An object of the invention is to provide an improved process for diverless acquisition of data useful for determining cathodic protection of a portion of a structure immersed in salt-containing water and subject to corrosion.
Another object of the invention is to provide apparatus for the diverless acquisition of data useful for determining cathodic protection of a portion of a structure immersed in salt-containing water and subject to corrosion.
Improvement in a process and apparatus for diverless acquisition of data useful in determining cathodic protection of a portion of a structure immersed in salt-containing water and subject to corrosion wherein the structure extends from contact with the bottom of the body of water to above the surface of the body of water involves passing a reference electrode along a guideline to a definite point along the length of the guideline wherein the guideline is fastened on one end to the structure above the surface and on the other end to an anchoring means near the bottom such that the guideline passes in proximity to the portion of the structure to be sensed for protection, and wherein the electrode is slideably mounted on the guideline, and recovering electrode potential data from the electrode at a definite point of the guideline while maintaining the guideline taut and maintaining the electrode at a fixed distance from the guideline. Apparatus useful to accomplish the result in a presently preferred mode comprises an anchoring means near the bottom, a first taut guideline attached on one end to the anchoring means and attached on the other end to a member of the structure above the surface of the water, a second taut guideline attached to the anchoring means and attached to the member of the structure above the surface such that the second taut guideline is parallel to the first taut guideline and such that both guidelines pass within proximity of the portion of the structure subject to corrosion, a saddle slideably attached to the first guideline and the second guideline, a reference electrode mounted in association with the saddle, a readout attached in electrical communication to the electrode, a line for raising and lowering the electrode and saddle assembly on the guidelines, and a means for determining the depth to which the line is played out and consequently the position of the electrode and saddle assembly.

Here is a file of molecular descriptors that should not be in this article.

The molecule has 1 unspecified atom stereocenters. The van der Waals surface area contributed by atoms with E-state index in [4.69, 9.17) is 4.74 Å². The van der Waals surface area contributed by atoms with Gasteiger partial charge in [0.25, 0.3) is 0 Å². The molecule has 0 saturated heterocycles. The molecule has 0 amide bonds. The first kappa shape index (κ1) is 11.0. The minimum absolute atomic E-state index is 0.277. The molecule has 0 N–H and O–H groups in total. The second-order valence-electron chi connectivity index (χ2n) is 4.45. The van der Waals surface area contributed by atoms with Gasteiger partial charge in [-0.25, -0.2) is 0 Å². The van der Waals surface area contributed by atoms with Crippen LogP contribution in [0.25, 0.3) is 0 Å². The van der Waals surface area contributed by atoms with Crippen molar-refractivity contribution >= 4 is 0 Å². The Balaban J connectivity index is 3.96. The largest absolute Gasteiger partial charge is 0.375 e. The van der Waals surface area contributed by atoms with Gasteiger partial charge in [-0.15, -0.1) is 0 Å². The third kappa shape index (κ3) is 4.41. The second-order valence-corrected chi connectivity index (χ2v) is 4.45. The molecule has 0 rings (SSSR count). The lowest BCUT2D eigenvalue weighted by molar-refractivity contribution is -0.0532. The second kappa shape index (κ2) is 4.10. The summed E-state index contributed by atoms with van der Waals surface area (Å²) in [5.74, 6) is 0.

According to another aspect of the invention, improved means are provided for maintaining tension on the taut guidelines.
The drawing in FIG. 1 illustrates an offshore platform with the diverless monitoring system installed.
The drawing in FIG. 2 illustrates a side cross view of an upper guideline support for attaching the guidelines to a structure member and having a means for maintaining tension from the top of the guidelines.
The drawing in FIG. 3 illustrates a front cross view of the device shown in FIG. 2.
FIG. 4 illustrates a saddle and reference electrode assembly.
FIG. 1 illustrates a schematic cross section of a structure partially immersed in salt-containing water and having an exemplary apparatus for diverless acquisition of data associated therewith.